Part one of our ‘Frugal Living’ series identifies the real reasons you spend so you can avoid the financial pressures of the festive season.
South Africans, according to the cold statistics, are poor savers, but big spenders. But, a growing movement of consumers, disillusioned with keeping up with the Jones’, are deciding to break the cycle of over-indebtedness. More and more people are looking into frugal living.More than 50% of credit-active consumers in South Africa owe over 70% of their salaries to servicing debt every month. With the festive season coming up, the pressure on our wallets will be even higher.In part one of our 'Frugal Living' series, we’re going to identify the emotional and psychological reasons you spend. When you’re aware of why you spend in the first place, you’re better equipped to avoid the pressure to overspend this silly season.
The Psychology of Spending
There’s a reason spending money is called retail therapy. Research on consumer spending has revealed that when we buy stuff, we feel better. But, retail therapy isn’t free. Neither is the ‘free gift’ that you justified your last splurge with (we see you).When it comes to spending money, we all have our vices. Even men, who are notoriously allergic to shopping malls, actually spend 32% more than women on food and retail. According to data from FNB’s Credit Card Division, the boys also spend 30% more online.But, regardless of our shopping preferences, the reasons we shop are generally the same. Spending, in general, is not a bad thing, but problems arise when we start spending money excessively.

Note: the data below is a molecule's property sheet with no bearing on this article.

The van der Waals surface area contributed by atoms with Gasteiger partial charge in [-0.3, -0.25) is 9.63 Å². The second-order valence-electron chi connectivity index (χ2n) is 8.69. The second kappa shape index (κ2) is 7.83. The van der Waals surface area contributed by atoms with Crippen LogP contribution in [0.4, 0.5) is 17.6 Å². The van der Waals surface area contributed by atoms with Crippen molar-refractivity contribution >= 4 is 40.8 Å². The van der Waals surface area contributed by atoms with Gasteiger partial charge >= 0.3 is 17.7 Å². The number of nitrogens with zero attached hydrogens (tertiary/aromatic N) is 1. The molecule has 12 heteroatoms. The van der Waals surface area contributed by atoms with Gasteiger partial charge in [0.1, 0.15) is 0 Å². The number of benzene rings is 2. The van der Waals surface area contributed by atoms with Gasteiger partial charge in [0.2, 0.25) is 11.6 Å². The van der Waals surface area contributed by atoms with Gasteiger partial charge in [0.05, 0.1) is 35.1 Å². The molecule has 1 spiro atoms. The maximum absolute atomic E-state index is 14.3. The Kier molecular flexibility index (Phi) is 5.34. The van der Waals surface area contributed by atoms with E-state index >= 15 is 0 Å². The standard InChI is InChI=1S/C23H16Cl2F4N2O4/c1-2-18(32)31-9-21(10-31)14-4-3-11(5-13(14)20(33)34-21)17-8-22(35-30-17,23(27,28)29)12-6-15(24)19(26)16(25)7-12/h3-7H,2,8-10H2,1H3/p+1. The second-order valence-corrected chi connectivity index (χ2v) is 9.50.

You Want To Be In Control
The Journal of Consumer Psychology conducted a study that revealed consumers often shop while feeling sad. That’s because feeling sad has a strong correlation to feelings of not being in control. Spending money not only reduces feelings of sadness, it restores a sense of personal control.The study showed that shoppers who did not make a purchase, didn't experience a reduction in feelings of sadness or anger. Those who spent money, did.There are cheaper ways to make yourself feel better. Take a walk, watch a comedy, or visit a friend who’s company you really enjoy.
As normal, healthy human beings, we have an innate competitive nature. It’s what drives our need to measure our financial success against the financial success of others. And that’s where the idiom, “Keeping up with the Jones”, actually comes from.The parents of your child’s friend at play school just drove up in a new Mercedes. Suddenly, you feel compelled to upgrade your VW Polo that’s now making you feel inadequate. This competitiveness can be healthy if kept in check and channeled towards the right areas of your life. But, once your competitive nature takes hold of the purse strings, it can drive you straight into debt. Don’t compare material possessions but, rather, financial situations.They might have a nice new car, but it’s also probably new debt. Your VW Polo might be close to being paid off, so your net worth could quite possibly be greater than Mr and Mrs Mercedes Benz. When we look at other people’s fancy things, we can set unrealistic expectations for ourselves. It’s unnecessary stress and added financial pressure.
You’re Just In a Bad Mood
A bad mood can be detrimental to your cheque account. We can become indignant and feel we deserve to treat ourselves. Retail therapy, but budget mayhem.A study published in Psychology and Marketing, showed that a bad mood is also directly linked to impulsivity or a decrease in control over our own behaviour. So, if you go to the mall in a bad mood, you’re more likely to overspend on unplanned purchases. You’re also more likely to spend money on material items rather than experiences.It’s difficult to reason with yourself when you’re sad, angry, or envious of your peers. But, when we let our emotions overrule our rationale, it can wreak havoc on our budget and on our lives. Before you get caught up in the flashing lights and enticing adverts to spend, set yourself a goal for how you want to feel in January.Frugal living isn’t about denying yourself. It’s about being mindful of what you spend now, so you don’t have to count the cost later.